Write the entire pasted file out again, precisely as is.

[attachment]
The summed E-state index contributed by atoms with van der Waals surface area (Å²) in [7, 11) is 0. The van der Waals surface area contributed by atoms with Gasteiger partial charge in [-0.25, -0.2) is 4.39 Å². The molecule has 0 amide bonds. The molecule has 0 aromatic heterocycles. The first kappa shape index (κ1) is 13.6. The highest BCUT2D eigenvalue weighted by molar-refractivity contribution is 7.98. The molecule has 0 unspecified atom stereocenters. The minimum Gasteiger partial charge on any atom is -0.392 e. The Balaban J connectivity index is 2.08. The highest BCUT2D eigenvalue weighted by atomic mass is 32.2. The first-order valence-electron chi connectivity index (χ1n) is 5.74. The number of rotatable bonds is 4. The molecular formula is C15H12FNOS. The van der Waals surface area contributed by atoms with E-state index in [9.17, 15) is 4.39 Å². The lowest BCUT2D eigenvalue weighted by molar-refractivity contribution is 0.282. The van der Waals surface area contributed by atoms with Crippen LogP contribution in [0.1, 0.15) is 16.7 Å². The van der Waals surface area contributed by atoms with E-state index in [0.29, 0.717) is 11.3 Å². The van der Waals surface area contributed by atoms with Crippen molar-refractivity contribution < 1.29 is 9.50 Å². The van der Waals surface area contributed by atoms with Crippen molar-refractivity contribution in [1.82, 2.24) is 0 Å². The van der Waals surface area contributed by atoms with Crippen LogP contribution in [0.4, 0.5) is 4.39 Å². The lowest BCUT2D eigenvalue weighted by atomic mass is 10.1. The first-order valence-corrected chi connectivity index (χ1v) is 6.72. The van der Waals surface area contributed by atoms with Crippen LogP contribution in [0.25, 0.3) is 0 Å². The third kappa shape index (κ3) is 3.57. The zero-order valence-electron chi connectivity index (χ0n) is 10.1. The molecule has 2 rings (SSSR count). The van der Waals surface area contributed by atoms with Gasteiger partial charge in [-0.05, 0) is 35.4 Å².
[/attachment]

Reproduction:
The summed E-state index contributed by atoms with van der Waals surface area (Å²) in [7, 11) is 0. The van der Waals surface area contributed by atoms with Gasteiger partial charge in [-0.25, -0.2) is 4.39 Å². The molecule has 0 amide bonds. The molecule has 0 aromatic heterocycles. The first kappa shape index (κ1) is 13.6. The highest BCUT2D eigenvalue weighted by molar-refractivity contribution is 7.98. The molecule has 0 unspecified atom stereocenters. The minimum Gasteiger partial charge on any atom is -0.392 e. The Balaban J connectivity index is 2.08. The highest BCUT2D eigenvalue weighted by atomic mass is 32.2. The first-order valence-electron chi connectivity index (χ1n) is 5.74. The number of rotatable bonds is 4. The molecular formula is C15H12FNOS. The van der Waals surface area contributed by atoms with E-state index in [9.17, 15) is 4.39 Å². The lowest BCUT2D eigenvalue weighted by molar-refractivity contribution is 0.282. The van der Waals surface area contributed by atoms with Crippen LogP contribution in [0.1, 0.15) is 16.7 Å². The van der Waals surface area contributed by atoms with E-state index in [0.29, 0.717) is 11.3 Å². The van der Waals surface area contributed by atoms with Crippen molar-refractivity contribution < 1.29 is 9.50 Å². The van der Waals surface area contributed by atoms with Crippen molar-refractivity contribution in [1.82, 2.24) is 0 Å². The van der Waals surface area contributed by atoms with Crippen LogP contribution in [0.4, 0.5) is 4.39 Å². The lowest BCUT2D eigenvalue weighted by atomic mass is 10.1. The first-order valence-corrected chi connectivity index (χ1v) is 6.72. The van der Waals surface area contributed by atoms with Crippen LogP contribution in [0.25, 0.3) is 0 Å². The third kappa shape index (κ3) is 3.57. The zero-order valence-electron chi connectivity index (χ0n) is 10.1. The molecule has 2 rings (SSSR count). The van der Waals surface area contributed by atoms with Gasteiger partial charge in [-0.05, 0) is 35.4 Å².